Jennifer Higdon’s Oboe Concerto: Majesty, Beauty, and Grace

Regarding her Oboe Concerto, composed in 2005, American composer Jennifer Higdon writes, “I have always thought of the oboe as being a most majestic instrument, and it was a pleasure to be able to create a work that would highlight its beauty and grace.”

Unfolding in a single movement, the Concerto begins with the nostalgic, pastoral voice of the solo oboe, emerging on an extended B-flat over a serene, searching chorale in the strings. This floating tone, also heard at the conclusion of the piece, evokes the oboe’s long tuning note, a summoning call which brings together disparate orchestral forces. When discussing the commission, Higdon recalls a description of the “buttery” tuning note of oboist Kathryn Greenbank, who gave the premiere with the Saint Paul Chamber Orchestra.

With echoes of the music of Samuel Barber and David Diamond, expansive, wandering phrases suggest an endless, wide open American landscape. Higdon says that “the beauty of the soaring line intrigued me as a starting point,” opening the door to conversations among an array of instrumental voices, including the solo violin, clarinet, and English horn. The playful spirit of the oboe can be heard in two faster scherzi sections which dance amid a soft, percussive backdrop. In the final moments, ecstatic voices crescendo over an ostinato bass line, something akin to a modern-day passacaglia, before the oboe fades into serene repose.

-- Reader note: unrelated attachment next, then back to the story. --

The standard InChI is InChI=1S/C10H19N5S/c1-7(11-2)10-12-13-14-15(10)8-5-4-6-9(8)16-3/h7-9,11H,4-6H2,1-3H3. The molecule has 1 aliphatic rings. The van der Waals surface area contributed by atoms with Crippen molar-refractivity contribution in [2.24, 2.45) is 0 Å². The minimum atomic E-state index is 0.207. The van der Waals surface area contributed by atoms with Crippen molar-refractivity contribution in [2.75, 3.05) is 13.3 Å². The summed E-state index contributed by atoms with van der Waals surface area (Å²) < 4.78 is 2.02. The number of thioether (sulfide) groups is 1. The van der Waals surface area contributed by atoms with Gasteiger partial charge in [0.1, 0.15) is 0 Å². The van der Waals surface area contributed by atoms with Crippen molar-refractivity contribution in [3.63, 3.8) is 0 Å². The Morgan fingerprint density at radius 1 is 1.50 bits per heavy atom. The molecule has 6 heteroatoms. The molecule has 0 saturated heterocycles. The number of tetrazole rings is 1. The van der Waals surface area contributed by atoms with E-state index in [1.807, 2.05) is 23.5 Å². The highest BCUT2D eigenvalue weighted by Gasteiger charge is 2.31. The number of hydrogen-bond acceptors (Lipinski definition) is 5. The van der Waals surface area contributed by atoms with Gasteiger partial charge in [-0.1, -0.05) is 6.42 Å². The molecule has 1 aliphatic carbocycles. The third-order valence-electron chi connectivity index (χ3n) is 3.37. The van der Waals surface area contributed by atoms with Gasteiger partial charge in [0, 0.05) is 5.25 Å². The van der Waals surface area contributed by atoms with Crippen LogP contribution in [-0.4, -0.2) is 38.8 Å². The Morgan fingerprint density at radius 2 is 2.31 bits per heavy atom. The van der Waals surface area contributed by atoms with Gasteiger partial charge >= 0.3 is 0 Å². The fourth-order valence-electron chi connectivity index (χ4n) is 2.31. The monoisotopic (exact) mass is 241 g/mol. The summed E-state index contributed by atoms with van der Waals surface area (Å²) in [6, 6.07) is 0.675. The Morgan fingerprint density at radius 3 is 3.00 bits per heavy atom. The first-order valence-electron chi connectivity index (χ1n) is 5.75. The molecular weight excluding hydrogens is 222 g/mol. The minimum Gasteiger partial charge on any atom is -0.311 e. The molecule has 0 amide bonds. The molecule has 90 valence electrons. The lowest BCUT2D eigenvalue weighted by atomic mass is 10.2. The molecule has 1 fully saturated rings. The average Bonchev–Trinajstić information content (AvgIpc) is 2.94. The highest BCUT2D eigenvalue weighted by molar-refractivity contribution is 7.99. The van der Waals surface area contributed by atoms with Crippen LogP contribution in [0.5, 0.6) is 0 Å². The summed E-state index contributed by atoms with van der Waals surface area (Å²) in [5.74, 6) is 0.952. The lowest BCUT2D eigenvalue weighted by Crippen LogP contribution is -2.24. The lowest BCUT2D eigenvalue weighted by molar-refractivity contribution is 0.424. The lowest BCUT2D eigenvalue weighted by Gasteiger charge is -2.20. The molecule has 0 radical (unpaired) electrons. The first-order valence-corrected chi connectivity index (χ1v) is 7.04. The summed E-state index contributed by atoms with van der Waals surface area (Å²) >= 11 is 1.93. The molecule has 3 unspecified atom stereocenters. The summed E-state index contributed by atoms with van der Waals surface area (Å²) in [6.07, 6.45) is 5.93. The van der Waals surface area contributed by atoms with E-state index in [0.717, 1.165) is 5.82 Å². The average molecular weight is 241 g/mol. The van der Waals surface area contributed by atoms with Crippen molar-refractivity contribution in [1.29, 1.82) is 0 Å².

Victoria Chung, Principal Oboist of the Richmond Symphony, describes the experience of learning the Concerto as “humbling and empowering.” She adds, “My only hope is that one listener would be captured by the sound of the oboe, as Jennifer Higdon was.”


  • Higdon: Oboe Concerto, James Button, Giancarlo Guerrero, Nashville Symphony Amazon

About Timothy Judd

A native of Upstate New York, Timothy Judd has been a member of the Richmond Symphony violin section since 2001. He is a graduate of the Eastman School of Music where he earned the degrees Bachelor of Music and Master of Music, studying with world renowned Ukrainian-American violinist Oleh Krysa.

The son of public school music educators, Timothy Judd began violin lessons at the age of four through Eastman’s Community Education Division. He was a student of Anastasia Jempelis, one of the earliest champions of the Suzuki method in the United States.

A passionate teacher, Mr. Judd has maintained a private violin studio in the Richmond area since 2002 and has been active coaching chamber music and numerous youth orchestra sectionals.

In his free time, Timothy Judd enjoys working out with Richmond’s popular SEAL Team Physical Training program.

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